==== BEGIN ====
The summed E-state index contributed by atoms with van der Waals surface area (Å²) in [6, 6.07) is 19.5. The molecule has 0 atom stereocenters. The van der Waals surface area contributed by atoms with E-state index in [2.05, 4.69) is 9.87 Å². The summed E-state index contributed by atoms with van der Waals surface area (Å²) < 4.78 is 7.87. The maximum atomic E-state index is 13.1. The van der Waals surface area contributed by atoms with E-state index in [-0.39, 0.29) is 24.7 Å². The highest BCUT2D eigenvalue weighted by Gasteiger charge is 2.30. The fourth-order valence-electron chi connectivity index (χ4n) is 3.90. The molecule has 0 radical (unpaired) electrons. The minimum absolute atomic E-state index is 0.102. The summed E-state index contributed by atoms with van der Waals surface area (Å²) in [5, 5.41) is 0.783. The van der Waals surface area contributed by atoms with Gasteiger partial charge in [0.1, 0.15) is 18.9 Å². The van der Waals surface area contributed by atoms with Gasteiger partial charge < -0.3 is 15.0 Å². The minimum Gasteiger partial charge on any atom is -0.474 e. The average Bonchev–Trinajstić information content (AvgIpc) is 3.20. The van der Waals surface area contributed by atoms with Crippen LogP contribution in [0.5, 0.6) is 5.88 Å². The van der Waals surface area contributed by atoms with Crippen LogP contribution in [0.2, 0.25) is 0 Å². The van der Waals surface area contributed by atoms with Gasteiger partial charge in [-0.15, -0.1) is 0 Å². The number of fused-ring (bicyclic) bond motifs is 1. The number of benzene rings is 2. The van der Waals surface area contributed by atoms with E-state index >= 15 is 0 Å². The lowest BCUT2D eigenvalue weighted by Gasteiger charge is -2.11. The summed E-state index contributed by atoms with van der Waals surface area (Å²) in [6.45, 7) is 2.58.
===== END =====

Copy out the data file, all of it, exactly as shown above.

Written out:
The summed E-state index contributed by atoms with van der Waals surface area (Å²) in [6, 6.07) is 19.5. The molecule has 0 atom stereocenters. The van der Waals surface area contributed by atoms with E-state index in [2.05, 4.69) is 9.87 Å². The summed E-state index contributed by atoms with van der Waals surface area (Å²) < 4.78 is 7.87. The maximum atomic E-state index is 13.1. The van der Waals surface area contributed by atoms with E-state index in [-0.39, 0.29) is 24.7 Å². The highest BCUT2D eigenvalue weighted by Gasteiger charge is 2.30. The fourth-order valence-electron chi connectivity index (χ4n) is 3.90. The molecule has 0 radical (unpaired) electrons. The minimum absolute atomic E-state index is 0.102. The summed E-state index contributed by atoms with van der Waals surface area (Å²) in [5, 5.41) is 0.783. The van der Waals surface area contributed by atoms with Gasteiger partial charge in [0.1, 0.15) is 18.9 Å². The van der Waals surface area contributed by atoms with Gasteiger partial charge < -0.3 is 15.0 Å². The minimum Gasteiger partial charge on any atom is -0.474 e. The average Bonchev–Trinajstić information content (AvgIpc) is 3.20. The van der Waals surface area contributed by atoms with Crippen LogP contribution in [0.5, 0.6) is 5.88 Å². The van der Waals surface area contributed by atoms with Crippen LogP contribution in [0.2, 0.25) is 0 Å². The van der Waals surface area contributed by atoms with Gasteiger partial charge in [-0.15, -0.1) is 0 Å². The number of fused-ring (bicyclic) bond motifs is 1. The number of benzene rings is 2. The van der Waals surface area contributed by atoms with E-state index >= 15 is 0 Å². The lowest BCUT2D eigenvalue weighted by Gasteiger charge is -2.11. The summed E-state index contributed by atoms with van der Waals surface area (Å²) in [6.45, 7) is 2.58.